9/24 is represented by Interval Dig – an ominous 9/11 reference if there ever was one – yet this is the liveliest number here, Tordini’s leaping, pulsing drive leading to dizzying polyrhythms. Mystic Klang, the 9/16 segment, reminds of Satie’s interminably creepy Vexations, or Messiaen, with washes from accordion and vibes over looplike, prowling drums. The album concludes with Coping Soon, its troubled rainy-day ambience warming as Hollenbeck takes it halfspeed, Reichman adding brighter colors and a hint of Romany jazz as the rhythm loops and then drops out altogether. It ends nebulous and unresolved. And it leaves a lot to digest, not to mention to think back on for anyone who lived through those horrible days. We need music like this, grounded in reality, inescapably political, brilliantly musical: this is one of best albums of the year, right up there with Darcy James Argue’s equally relevant and genre-resistant Brooklyn Babylon. The Claudia Quintet plays Cornelia St. Cafe on Jan 9 at, 8:30 PM and Jan 10 at 9 and 10:30. The following night, Jan 11 at 8:30, Hollenbeck leads a different ensemble there where he’s joined by crooner Theo Bleckmann for some vocal covers from the Songs I Like a Lot covers album from early this year.
Trumpeter/santoorist Amir ElSaffar‘s paradigm-shifting career blurs the boundaries between jazz and traditions from across the Middle East, both ancient and in the here-and-now. His new quintet album, Alchemy, stays within the jazz idiom while pushing the envelope with Middle Eastern themes, melodies and technique as well as employing western classical architecture. This is a sonata of sorts, two central themes with many variations and plenty of room for thoughtfully crafted individual contributions and solos from Ole Mathisen on saxes, John Escreet on piano, Francois Moutin on bass and Dan Weiss on drums. Echoes of the traditional Iraqi melodies that ElSaffar plays in his Safafir project are plentiful throughout the album, mingling with boisterous postbop improvisation as well as ElSaffar’s signature steely focus and sharp, vivid tunesmithing. And as much as this is cutting-edge to the extreme, ElSaffar being a generally very serious guy, both the playing and compositions here have an unexpected amount of sardonic wit. Whether serious or less so, what’s here has a lot in common with recent work by Vijay Iyer, a frequent ElSaffar collaborator.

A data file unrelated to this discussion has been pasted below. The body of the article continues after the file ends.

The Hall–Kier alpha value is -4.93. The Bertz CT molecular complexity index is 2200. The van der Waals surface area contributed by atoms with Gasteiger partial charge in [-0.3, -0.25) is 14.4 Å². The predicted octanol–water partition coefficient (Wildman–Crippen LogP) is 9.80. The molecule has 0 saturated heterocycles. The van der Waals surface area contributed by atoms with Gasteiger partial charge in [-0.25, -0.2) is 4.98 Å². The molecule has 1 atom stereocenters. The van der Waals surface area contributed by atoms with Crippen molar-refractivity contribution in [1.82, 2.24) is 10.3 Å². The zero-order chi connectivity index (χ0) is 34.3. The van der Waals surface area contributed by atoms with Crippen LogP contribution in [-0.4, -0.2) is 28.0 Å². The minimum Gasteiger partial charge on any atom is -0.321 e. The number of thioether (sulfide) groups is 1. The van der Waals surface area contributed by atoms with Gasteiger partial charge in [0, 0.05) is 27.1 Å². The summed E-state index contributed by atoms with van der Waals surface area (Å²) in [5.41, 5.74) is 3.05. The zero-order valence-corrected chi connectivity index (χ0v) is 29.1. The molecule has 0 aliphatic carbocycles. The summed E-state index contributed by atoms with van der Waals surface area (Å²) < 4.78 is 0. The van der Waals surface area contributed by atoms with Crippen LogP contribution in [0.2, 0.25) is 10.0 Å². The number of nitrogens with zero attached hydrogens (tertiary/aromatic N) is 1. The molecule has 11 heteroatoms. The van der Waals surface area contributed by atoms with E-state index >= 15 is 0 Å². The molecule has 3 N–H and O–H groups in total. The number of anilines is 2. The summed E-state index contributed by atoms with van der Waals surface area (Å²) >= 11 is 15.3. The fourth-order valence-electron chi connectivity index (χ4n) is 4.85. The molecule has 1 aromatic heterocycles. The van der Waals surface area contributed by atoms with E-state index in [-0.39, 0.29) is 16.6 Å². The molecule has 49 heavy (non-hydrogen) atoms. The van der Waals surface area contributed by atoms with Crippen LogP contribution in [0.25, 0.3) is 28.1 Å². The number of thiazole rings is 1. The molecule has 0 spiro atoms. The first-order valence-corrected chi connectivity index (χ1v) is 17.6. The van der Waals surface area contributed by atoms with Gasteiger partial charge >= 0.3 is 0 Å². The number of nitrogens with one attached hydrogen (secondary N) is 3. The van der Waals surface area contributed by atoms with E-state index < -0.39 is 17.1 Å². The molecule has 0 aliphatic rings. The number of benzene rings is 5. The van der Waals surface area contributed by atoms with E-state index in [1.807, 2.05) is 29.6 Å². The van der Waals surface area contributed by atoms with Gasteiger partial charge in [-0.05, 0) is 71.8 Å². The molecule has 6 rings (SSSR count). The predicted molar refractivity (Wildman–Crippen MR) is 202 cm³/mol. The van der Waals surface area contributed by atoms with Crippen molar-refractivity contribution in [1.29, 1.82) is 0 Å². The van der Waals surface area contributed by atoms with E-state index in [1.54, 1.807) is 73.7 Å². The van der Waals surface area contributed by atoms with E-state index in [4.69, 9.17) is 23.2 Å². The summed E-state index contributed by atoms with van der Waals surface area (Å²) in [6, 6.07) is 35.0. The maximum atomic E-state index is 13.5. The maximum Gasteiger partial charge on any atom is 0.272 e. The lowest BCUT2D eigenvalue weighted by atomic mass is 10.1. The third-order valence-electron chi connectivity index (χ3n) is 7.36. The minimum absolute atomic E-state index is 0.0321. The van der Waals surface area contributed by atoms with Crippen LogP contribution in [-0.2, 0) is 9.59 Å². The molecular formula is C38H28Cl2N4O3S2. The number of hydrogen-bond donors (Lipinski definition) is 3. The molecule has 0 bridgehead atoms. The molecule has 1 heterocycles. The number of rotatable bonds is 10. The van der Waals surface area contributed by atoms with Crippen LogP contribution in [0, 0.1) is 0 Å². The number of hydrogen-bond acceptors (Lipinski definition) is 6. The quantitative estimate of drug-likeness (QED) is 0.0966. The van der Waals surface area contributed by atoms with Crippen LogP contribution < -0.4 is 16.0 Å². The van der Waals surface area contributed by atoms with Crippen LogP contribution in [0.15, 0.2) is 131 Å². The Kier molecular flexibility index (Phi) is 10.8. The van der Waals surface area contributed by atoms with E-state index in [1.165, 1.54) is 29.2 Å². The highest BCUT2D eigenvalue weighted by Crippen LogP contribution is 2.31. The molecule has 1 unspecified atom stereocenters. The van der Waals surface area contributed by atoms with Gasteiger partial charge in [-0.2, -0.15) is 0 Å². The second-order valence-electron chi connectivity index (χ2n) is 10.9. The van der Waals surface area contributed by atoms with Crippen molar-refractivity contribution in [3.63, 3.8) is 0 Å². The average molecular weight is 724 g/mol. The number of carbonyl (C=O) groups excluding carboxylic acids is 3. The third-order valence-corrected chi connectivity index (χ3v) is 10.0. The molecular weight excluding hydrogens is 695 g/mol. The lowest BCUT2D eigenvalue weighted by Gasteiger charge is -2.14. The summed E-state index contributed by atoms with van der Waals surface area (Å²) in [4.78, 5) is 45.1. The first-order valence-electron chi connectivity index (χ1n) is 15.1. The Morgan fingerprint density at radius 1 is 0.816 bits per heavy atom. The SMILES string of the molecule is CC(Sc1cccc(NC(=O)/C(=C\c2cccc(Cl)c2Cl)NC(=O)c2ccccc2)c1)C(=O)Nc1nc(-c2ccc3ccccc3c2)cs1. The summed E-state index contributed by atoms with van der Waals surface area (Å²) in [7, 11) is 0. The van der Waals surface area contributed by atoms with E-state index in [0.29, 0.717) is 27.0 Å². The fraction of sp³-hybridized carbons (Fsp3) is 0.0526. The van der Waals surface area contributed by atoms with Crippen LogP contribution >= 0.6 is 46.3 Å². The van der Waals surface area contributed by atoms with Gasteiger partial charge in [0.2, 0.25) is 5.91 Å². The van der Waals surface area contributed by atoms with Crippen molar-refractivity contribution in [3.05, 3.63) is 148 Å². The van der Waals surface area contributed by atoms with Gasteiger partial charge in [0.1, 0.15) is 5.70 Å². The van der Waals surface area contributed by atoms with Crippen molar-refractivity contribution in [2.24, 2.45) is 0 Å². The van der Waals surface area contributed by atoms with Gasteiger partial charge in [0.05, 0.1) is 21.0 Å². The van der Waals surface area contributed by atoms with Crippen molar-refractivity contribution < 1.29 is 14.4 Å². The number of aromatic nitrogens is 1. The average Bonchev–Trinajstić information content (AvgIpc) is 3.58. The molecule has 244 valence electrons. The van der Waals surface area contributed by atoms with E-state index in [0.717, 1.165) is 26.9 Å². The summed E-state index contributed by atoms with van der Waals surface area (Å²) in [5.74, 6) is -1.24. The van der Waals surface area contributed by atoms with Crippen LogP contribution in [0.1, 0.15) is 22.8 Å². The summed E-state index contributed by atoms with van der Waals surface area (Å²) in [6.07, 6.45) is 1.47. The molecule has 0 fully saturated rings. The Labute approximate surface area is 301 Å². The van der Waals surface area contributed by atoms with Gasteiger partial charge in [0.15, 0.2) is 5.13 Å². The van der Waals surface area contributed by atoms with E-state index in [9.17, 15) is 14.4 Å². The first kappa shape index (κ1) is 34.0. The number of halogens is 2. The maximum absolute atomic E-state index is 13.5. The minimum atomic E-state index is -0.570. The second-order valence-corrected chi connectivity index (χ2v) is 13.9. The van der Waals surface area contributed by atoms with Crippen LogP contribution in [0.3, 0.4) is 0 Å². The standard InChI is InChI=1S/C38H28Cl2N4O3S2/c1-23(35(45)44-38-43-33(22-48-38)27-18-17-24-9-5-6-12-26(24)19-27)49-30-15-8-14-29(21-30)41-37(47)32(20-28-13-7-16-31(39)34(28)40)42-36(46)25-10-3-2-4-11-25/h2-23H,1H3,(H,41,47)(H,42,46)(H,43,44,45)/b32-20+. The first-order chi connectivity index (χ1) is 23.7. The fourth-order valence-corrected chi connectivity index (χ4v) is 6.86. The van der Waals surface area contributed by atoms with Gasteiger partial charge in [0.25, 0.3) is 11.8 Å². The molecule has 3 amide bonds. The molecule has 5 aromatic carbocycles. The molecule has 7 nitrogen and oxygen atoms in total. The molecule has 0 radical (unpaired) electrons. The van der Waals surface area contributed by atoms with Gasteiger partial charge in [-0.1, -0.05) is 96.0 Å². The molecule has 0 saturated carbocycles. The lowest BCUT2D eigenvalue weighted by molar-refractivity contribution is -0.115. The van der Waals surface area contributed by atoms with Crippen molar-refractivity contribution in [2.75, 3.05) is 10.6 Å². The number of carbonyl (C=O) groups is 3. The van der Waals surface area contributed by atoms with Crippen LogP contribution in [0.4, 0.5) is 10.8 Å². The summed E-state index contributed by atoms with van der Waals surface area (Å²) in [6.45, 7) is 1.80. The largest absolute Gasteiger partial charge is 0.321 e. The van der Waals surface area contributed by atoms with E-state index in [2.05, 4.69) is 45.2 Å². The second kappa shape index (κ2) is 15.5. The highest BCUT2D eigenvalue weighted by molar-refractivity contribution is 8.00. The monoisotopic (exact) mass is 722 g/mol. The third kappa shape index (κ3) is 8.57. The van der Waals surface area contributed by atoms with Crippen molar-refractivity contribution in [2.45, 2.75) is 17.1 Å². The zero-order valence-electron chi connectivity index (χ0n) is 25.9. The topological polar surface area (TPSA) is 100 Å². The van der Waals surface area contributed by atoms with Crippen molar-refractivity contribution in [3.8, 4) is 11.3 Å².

The opening track, Ishtarun, introduces a stately, chromatic, flamenco-tinged canon that the ensemble explores through a misterioso piano-and-bass interlude, ElSaffar circling uneasily around the tonic as the band blusters. Nid Qablitum sets the rhythm loose and livens it, a rippling piano solo kicking off a series of jaunty, wryly puddle-jumping variations. The triptych Embubum – Ishtarun – Pitum returns with a Miles Davis-esque gravitas, its purposeful stroll serving as a launchpad for ElSaffar’s unexpectedly bluesy solos and then a return to hypnotic yet biting, chromatically-fueled insistence before a big crescendo and some jousting between trumpet and sax.
12 Cycles builds a series of loops, in more of an indie classical than a jazz vein: ElSaffar’s circling trumpet artfully expands them, Escreet again adding a suspenseful edge along with eerie close harmonies from the horns. Quartal opens with those close harmonies but quickly swings hard with Mathisen’s refusenik sax edging toward microtonality yet without the slightest reference to any Orientalisms, Escreet defiantly echoing it, Moutin intertwining with the piano and then Weiss’ rustling, furtive drumwork. Balad brings back a stately, somber ambience with creepy, neoromantic microtonalisms from pretty much everybody over moody, prowling rhythm – it’s one of the album’s many high points.
5 Phases reworks the circular, Steve Reichian theme while adding a microtonal edge and a more dancing rhythmic drive, soprano sax shadowing the trumpet over a sotto vocce cymbal shuffle that builds to a sardonic faux-martial theme and variations. Athar Kurd brings back the briskly walking hardbop, a feature for more spiraling, stairstepping sax and a deviously scurrying Moutin solo. Miniature #1 hardly qualifies as one: it’s about a four-minute reprise of that dancing, circular riff with a cool boomy/whooshy drum/cymbal dialectic and tensely agitated, quietly chattering horns. Ending Piece is the summation where the themes come together: lively, dancing, looped motives followed by more straight-ahead bluesy riffage; a delightfully messy sax/trumpet conversation; droll hints of funk from the bass and eerie close harmonies from the horns as Escreet chooses his spots. It’s one of the most successfully ambitious albums of recent months, full of disquieting energy and a contender for best of 2013. Pi Records gets a shout-out for yet another important, doubtlessly influential release.